It is difficult to provide a specific answer due to not knowing details of your design, but consider these factors for the deflection of a beam. They should give you ideas.
For a beam supported at the endpoints, with a load in the center, the deflection increases if:
- The load increases.
- The distance between endpoints increases.
The deflection decreases if the material supporting the load:
- Has a higher Young’s modulus.
- Is thicker.
Interestingly, the distance between endpoints very much affects the deflection - all of the other parameters are linear for increasing or decreasing deflection except for the distance. For that parameter, the deflection increases relative to the cube of the distance between endpoints.
So what can you do?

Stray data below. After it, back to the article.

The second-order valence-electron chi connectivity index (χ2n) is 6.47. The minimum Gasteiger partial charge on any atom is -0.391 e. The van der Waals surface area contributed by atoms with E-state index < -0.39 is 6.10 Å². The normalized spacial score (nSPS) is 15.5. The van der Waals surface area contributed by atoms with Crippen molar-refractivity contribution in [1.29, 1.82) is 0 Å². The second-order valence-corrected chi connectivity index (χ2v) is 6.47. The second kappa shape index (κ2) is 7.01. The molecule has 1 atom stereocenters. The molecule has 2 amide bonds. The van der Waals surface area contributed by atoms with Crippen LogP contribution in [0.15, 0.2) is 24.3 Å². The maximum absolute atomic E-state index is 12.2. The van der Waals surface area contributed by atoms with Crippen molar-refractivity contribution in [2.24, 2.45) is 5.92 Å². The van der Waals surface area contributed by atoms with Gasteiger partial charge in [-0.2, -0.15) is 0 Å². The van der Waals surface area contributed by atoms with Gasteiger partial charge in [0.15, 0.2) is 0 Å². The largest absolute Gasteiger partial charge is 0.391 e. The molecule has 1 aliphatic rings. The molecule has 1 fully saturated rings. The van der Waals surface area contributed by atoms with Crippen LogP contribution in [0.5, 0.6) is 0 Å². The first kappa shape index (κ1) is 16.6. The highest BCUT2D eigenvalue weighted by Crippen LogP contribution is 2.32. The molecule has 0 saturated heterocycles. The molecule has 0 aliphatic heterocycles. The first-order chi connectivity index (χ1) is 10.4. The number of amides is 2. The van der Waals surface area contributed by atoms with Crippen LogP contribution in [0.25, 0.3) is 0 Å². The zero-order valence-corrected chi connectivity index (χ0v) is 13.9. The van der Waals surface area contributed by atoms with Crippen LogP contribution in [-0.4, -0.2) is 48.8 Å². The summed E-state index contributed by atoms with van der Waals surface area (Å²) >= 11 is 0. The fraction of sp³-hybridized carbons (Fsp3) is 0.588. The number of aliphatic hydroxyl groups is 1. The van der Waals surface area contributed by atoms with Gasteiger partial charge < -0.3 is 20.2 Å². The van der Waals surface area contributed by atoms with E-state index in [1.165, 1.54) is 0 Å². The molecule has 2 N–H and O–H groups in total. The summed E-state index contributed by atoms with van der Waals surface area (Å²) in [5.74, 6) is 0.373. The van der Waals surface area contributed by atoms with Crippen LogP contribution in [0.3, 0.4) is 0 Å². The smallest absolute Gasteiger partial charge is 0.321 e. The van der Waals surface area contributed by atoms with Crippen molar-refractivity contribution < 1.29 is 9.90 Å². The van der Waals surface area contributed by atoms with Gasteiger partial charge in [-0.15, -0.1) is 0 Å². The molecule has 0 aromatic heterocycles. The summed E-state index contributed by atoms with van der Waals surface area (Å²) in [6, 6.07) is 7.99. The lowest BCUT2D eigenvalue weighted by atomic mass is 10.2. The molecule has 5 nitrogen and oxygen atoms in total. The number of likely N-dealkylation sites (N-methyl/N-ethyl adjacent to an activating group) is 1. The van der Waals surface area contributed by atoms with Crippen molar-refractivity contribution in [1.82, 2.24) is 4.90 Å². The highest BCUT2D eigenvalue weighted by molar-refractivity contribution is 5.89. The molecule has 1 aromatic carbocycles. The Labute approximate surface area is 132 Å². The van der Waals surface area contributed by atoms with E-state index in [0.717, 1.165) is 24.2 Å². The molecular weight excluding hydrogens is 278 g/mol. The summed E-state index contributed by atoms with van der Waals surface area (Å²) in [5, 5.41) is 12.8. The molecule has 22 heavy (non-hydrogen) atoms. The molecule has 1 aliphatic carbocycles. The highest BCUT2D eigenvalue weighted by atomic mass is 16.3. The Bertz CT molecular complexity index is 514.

- lighten the load
- move the attachment points closer together
- use a stronger base to hold the load
- use a thicker base to hold the load
Now it gets interesting. You don’t need to increase the strength or thickness of the whole platform, just that of the material between the connection points. Consider if you added a thin, flat bar of metal to brace the platform. This bar is much more easily deflected if it lies flat relative to the floor than it is if it is mounted with the longer dimension vertical (like a wall instead of a floor). But that is harder to mount. So here is my favorite idea besides moving the mount points closer together: use angle braces under the platform between your attachment points. The 90 degree angle allows you to have a horizontal surface for mounting to the platform, and the vertical section provides the strength and thickness to counter the deflection force.